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Softpanorama Bulletin
Vol 14, No. 02 (April, 2002)

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Orthodox Editors as a Special Class of Advanced Editors

The introductory paper Orthodox Editors introduced some ideas on which this page was build. Here is the abstract of the paper:

This paper tried to introduce a new concept: orthodox editors as a special category of editors. All of them have command line set of commands and respective glue macrolanguage. We have found two such families:

We define the notion of  "orthodox editors" as having the following distinct features:

  1. They have a well-defined command set that is comparable in power to GUI based commands and command line can be used to enter editor commands. For some of them (vi - line ) that comes naturally, from the fact that they were initially designed for typewriters. 
  2. They permit doing any editing task using keyboard  (although mouse can speed up or simplify many of those tasks and is not rejected in the extremist way)
  3. They use a standard scripting language as a macrolanguage (TCL, REXX) or unique for the application (YASL  - yet another scripting language) like in vim 6 as a macrolanguage. It serves as a glue for the command set implemented by the editor. With some reservations we can accept  a unique for the application (YASL  - yet another scripting language) like in VIM. This is definitely less attractive solution as it is difficult to master the language that you use only for a specific application (in this case an editor).  The same consideration is applicable to Emacs. 
  4. They support folding (all command in XEDIT and its derivatives; folding capabilities in VIM )
  5. They distinguish between editing buffer and the windows in which this editing buffer is displayed allowing multiple windows to display the same buffer.
  6. They support regular expressions
  7. They permit processing selected part of the editing buffer or all the buffer via pipe connected to external command (! command in vi)
  8. They support multiple views of the same editing buffer.
  9. They allow piping in output from arbitrary pipe into the current position of cursor, selection, or all buffer as well as exporting a selection or all buffer as an input stream for an arbitrary pipe.  

This article is a modest attempt to create a basic classification useful for further studying this important class of editors. The author argues that this class of editors can serve as viable mid-weight editors for programmers (see a companion paper A Note on Size-based Classification of Text Editors for this further discussion of related ideas).

This article is a modest attempt to create a basic classification useful for further studying this important class of editors. The author argues that this class of editors can serve as viable editors for programmers providing despite Spartan interface rich functionality absent in almost any other editor with possible exception of vi and its derivatives. Despite integrating a macro language they are actually pretty small, mid-weight by some standards (see a companion paper A Note on Size-based Classification of Text Editors for this further discussion of related ideas).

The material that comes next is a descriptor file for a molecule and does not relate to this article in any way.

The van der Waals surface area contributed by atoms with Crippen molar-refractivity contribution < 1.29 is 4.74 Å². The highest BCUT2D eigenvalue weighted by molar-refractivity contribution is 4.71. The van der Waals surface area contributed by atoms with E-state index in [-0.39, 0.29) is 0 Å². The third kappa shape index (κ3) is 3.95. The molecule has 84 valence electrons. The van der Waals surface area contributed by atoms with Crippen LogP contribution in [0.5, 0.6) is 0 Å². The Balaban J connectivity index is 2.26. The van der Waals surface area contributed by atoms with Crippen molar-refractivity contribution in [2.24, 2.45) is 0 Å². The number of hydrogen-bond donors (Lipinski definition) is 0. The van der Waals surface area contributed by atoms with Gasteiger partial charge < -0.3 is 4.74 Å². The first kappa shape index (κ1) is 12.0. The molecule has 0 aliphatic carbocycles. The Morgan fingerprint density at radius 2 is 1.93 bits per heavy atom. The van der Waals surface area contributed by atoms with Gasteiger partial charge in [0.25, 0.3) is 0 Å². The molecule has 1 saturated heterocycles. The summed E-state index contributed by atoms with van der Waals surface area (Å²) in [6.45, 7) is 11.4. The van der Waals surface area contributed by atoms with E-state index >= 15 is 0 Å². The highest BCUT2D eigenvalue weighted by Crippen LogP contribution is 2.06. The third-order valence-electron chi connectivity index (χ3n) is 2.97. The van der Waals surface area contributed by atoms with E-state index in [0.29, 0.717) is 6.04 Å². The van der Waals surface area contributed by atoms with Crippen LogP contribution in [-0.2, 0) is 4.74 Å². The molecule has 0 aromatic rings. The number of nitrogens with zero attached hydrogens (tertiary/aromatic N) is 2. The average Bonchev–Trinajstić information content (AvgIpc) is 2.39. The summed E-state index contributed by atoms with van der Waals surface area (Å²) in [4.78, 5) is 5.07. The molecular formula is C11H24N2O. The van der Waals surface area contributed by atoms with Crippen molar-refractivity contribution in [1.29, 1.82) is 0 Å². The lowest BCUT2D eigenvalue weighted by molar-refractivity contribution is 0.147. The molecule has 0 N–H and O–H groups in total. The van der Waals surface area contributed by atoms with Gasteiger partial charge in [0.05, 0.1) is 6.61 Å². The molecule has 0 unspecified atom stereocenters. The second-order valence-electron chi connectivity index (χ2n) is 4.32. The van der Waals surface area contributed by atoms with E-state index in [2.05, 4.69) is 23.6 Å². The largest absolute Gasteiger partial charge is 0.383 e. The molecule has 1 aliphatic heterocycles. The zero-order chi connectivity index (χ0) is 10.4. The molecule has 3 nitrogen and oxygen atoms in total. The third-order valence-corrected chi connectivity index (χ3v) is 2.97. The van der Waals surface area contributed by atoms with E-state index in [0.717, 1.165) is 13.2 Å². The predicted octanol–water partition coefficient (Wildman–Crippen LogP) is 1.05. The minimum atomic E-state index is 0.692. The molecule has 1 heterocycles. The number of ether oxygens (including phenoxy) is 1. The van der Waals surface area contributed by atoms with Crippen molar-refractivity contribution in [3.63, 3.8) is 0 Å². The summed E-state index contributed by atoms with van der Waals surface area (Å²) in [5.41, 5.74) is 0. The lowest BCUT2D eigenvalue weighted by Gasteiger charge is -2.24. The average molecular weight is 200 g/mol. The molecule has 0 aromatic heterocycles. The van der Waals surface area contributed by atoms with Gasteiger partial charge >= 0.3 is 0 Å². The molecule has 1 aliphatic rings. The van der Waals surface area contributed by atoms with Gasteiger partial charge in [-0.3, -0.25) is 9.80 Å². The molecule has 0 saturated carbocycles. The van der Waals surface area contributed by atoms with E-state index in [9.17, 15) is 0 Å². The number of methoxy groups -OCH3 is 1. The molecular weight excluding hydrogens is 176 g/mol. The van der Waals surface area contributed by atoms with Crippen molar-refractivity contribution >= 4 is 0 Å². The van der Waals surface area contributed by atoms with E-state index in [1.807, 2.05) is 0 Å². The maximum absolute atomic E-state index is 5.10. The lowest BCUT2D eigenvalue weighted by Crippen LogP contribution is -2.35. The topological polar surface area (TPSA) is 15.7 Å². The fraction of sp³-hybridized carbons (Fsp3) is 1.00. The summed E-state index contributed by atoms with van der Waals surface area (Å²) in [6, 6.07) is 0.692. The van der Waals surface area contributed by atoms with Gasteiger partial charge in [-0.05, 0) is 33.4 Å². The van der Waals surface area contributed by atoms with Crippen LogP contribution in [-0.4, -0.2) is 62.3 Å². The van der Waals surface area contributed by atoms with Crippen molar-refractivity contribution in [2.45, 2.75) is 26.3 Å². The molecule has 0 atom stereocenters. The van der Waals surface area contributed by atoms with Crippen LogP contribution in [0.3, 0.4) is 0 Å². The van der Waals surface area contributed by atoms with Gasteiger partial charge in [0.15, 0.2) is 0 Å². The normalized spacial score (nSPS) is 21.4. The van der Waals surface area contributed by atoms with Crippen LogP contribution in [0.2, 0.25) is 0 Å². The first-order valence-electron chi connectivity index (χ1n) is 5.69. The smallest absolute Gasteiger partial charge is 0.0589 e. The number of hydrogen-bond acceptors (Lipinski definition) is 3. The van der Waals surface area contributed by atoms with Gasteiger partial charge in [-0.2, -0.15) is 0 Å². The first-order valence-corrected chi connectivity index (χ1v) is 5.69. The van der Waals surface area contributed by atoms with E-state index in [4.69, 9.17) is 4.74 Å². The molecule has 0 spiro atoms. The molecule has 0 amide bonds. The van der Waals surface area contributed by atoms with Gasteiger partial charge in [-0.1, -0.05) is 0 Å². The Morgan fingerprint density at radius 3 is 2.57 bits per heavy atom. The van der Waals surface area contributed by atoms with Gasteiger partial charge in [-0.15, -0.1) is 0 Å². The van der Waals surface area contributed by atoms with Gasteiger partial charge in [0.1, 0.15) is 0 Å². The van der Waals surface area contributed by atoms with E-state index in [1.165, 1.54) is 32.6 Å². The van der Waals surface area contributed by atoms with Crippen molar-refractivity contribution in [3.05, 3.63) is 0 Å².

Please note that both subclasses of orthodox editors were pioneers in introducing several important for any modern editor features, features that unfortunately still are absent or poorly implemented in most other editors: 

This paper explores two sets of  deep interconnections that were previously unnoticed in the literature:

Actually the second point was the main reason that I decided to use a superclass term "orthodox editors" that includes as subclasses both XEDIT editors line and VI editors lines. Not only because I like to invent new terms (that goes with Ph.D ;-), but I really see deep similarities between them and their connection to a similar phenomenon that I studied earlier in case of File Managers (see OFM page for details). Those tools are representative of a different approach to GUI interface then Apple GUI or Microsoft GUI (which are converging). Interface that can be called "Orthodox Interface".  And this Spartan interface with ancient-looking, "half-baked" GUI with command line present give users important and unique capabilities that are missing in other similar "pure GUI" Tools. They survived because they are capable of giving advanced users the ability to achieve an extremely high productivity, beating competition. Although some design decisions in those editors were dictated by limitation of old hardware they withstand the test of time and proved to be useful and extremely productive tools for modern environments.

Read more

Another interesting for me issue is the value of editors of different sizes (lightweight, mid-weight and heavyweight). My thought on this issue are reflected in another paper  A Note on Size-based Classification of Text Editors  Here is the abstract:

The article presents an attempt to understand correlation between features of text editors and editor size based of tasks each weight category performs better and1 propose size based classification of editors

The concept of "editor weight" is useful for explaining why most programmers use several editors (usually three: standalone lightweight editor like Notepad, midweight editor like Vim, Kedit or SlickEdit and heavyweight editor like Microsoft Visual Studio .Net, Emacs, etc).